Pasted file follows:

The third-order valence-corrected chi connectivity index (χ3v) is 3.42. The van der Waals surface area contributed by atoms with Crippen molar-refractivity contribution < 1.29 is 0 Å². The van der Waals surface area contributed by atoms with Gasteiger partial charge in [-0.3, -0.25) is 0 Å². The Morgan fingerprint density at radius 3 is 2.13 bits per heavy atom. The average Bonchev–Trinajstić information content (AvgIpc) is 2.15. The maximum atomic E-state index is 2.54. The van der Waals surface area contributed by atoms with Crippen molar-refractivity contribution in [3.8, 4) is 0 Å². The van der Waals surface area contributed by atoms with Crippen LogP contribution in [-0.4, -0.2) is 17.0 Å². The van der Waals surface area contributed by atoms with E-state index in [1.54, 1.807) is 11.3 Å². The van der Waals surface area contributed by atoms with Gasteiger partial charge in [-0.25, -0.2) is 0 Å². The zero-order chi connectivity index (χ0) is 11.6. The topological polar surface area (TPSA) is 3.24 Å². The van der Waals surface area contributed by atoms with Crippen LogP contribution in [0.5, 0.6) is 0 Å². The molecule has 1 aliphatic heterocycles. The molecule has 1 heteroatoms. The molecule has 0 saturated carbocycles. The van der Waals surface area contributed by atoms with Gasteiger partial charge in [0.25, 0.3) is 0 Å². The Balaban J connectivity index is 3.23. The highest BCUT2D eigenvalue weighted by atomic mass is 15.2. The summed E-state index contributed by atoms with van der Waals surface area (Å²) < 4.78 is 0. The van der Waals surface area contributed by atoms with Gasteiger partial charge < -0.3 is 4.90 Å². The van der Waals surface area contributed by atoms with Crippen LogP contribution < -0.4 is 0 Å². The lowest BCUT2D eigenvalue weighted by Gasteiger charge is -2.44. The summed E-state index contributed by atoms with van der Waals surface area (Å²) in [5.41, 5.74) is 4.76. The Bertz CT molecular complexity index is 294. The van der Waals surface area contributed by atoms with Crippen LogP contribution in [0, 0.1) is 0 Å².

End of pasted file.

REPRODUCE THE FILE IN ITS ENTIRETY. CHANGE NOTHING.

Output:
The third-order valence-corrected chi connectivity index (χ3v) is 3.42. The van der Waals surface area contributed by atoms with Crippen molar-refractivity contribution < 1.29 is 0 Å². The van der Waals surface area contributed by atoms with Gasteiger partial charge in [-0.3, -0.25) is 0 Å². The Morgan fingerprint density at radius 3 is 2.13 bits per heavy atom. The average Bonchev–Trinajstić information content (AvgIpc) is 2.15. The maximum atomic E-state index is 2.54. The van der Waals surface area contributed by atoms with Crippen molar-refractivity contribution in [3.8, 4) is 0 Å². The van der Waals surface area contributed by atoms with Crippen LogP contribution in [-0.4, -0.2) is 17.0 Å². The van der Waals surface area contributed by atoms with E-state index in [1.54, 1.807) is 11.3 Å². The van der Waals surface area contributed by atoms with Gasteiger partial charge in [-0.25, -0.2) is 0 Å². The zero-order chi connectivity index (χ0) is 11.6. The topological polar surface area (TPSA) is 3.24 Å². The van der Waals surface area contributed by atoms with Crippen LogP contribution in [0.5, 0.6) is 0 Å². The molecule has 1 aliphatic heterocycles. The molecule has 1 heteroatoms. The molecule has 0 saturated carbocycles. The van der Waals surface area contributed by atoms with Gasteiger partial charge in [0.25, 0.3) is 0 Å². The Balaban J connectivity index is 3.23. The highest BCUT2D eigenvalue weighted by atomic mass is 15.2. The summed E-state index contributed by atoms with van der Waals surface area (Å²) < 4.78 is 0. The van der Waals surface area contributed by atoms with Gasteiger partial charge < -0.3 is 4.90 Å². The van der Waals surface area contributed by atoms with Crippen LogP contribution < -0.4 is 0 Å². The lowest BCUT2D eigenvalue weighted by Gasteiger charge is -2.44. The summed E-state index contributed by atoms with van der Waals surface area (Å²) in [5.41, 5.74) is 4.76. The Bertz CT molecular complexity index is 294. The van der Waals surface area contributed by atoms with Crippen LogP contribution in [0, 0.1) is 0 Å².